1) Study 1: Conduct in-depth and semi-structured individual interviews to explore Chinese physiotherapists’ understanding about pain and current physiotherapeutic LBP care. We will account the interview results into our preliminary PNE program.
2) Study 2: Organize focus groups and pilot tests with Chinese physiotherapists and chronic LBP patients, to discuss and test our preliminary PNE program. The results will be incorporated in the final construct of the PNE program.
3) Study 3: Perform a randomized controlled trial to assess the PNE program’s effectiveness on disability (primary outcome), pain, illness perceptions, pain catastrophizing, kinesiophobia and self-efficacy in Chinese chronic LBP patients.
Hopefully, we can share our interesting findings soon.

References and further reading:
If you want to read more about the thinking patterns of pain causes in Chinese chronic LBP patients, please access my previous research: Li Y, Coppieters MW, Setchell J, Hodges PW, Scholten-Peeters GG. How do people in China think about causes of their back pain? A predominantly qualitative cross-sectional survey. BMC musculoskeletal disorders. 2020 Dec;21(1):1-1.
1. Wu A, Dong W, Liu S, Cheung JPY, Kwan KYH, Zeng X, et al. The prevalence and years lived with disability caused by low back pain in China, 1990 to 2016: findings from the global burden of disease study 2016. Pain. 2019;160(1):237-45.
2. Hartvigsen J, Hancock MJ, Kongsted A, Louw Q, Ferreira ML, Genevay S, et al. What low back pain is and why we need to pay attention. The Lancet. 2018;391(10137):2356-67.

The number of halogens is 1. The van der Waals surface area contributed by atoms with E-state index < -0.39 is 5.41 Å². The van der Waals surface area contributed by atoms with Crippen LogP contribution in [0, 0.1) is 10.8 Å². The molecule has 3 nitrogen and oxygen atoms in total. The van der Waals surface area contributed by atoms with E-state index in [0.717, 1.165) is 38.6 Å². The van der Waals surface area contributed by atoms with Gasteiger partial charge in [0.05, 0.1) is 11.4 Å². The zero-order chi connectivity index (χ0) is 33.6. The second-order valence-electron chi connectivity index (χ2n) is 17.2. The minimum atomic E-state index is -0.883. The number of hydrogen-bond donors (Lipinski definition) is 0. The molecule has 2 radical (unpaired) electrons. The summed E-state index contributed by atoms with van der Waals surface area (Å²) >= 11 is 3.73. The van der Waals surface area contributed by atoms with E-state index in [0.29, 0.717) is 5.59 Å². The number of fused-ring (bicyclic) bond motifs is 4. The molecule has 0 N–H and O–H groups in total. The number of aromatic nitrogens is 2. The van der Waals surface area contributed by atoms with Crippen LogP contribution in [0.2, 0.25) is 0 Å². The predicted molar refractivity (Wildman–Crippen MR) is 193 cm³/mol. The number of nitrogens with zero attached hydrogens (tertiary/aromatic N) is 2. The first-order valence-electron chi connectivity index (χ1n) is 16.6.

3. Foster NE, Anema JR, Cherkin D, Chou R, Cohen SP, Gross DP, et al. Prevention and treatment of low back pain: evidence, challenges, and promising directions. Lancet. 2018;391(10137):2368-83
4. Ma K, Zhuang Z-G, Wang L, Liu X-G, Lu L-J, Yang X-Q, et al. The Chinese Association for the Study of Pain (CASP): consensus on the assessment and management of chronic nonspecific low back pain. Pain Research and Management. 2019;2019.
5. 王祥瑞, 冯智英, 张小梅, 张洪新, 林建, 郑拥军, et al. 腰椎间盘突出症诊疗中国疼痛专家共识. 中国疼痛医学杂志. 2020;26(1):2-6.
6. 陈伯华, 陈其昕, 陈允震, 冯世庆, 黄东生, 姜建元, et al. 中国急/慢性非特异性腰背痛诊疗专家共识. 中国脊柱脊髓杂志. 2016;26(12).
7. Yu L, Wang X, Lin X, Wang Y. The Use of Lumbar Spine Magnetic Resonance Imaging in Eastern China: Appropriateness and Related Factors. PLoS One. 2016;11(1):e0146369.
8. Watson JA, Ryan CG, Cooper L, Ellington D, Whittle R, Lavender M, et al. Pain Neuroscience Education for Adults With Chronic Musculoskeletal Pain: A Mixed-Methods Systematic Review and Meta-Analysis. J Pain. 2019;20(10):1140.e1-.e22.
9. Butler DS, Moseley GL. Explain Pain; 2013.
10. Nijs J, van Wilgen P. Pijneducatie: een praktische handleiding voor (para) medici: Bohn Stafleu van Loghum; 2010.
11. Louw A, Puentedura EJ, Zimney K, Schmidt S. Know Pain, Know Gain? A Perspective on Pain Neuroscience Education in Physical Therapy. J Orthop Sports Phys Ther. 2016;46(3):131-4.
12. Wijma AJ, van Wilgen CP, Meeus M, Nijs J. Clinical biopsychosocial physiotherapy assessment of patients with chronic pain: The first step in pain neuroscience education. Physiother Theory Pract. 2016;32(5):368-84.
13. Barrera M, Jr., Castro FG, Strycker LA, Toobert DJ. Cultural adaptations of behavioral health interventions: a progress report. J Consult Clin Psychol. 2013;81(2):196-205.
Original languageEnglish
Number of pages2
Specialist publicationPain in Motion Webpage
Publication statusPublished - 23 Mar 2023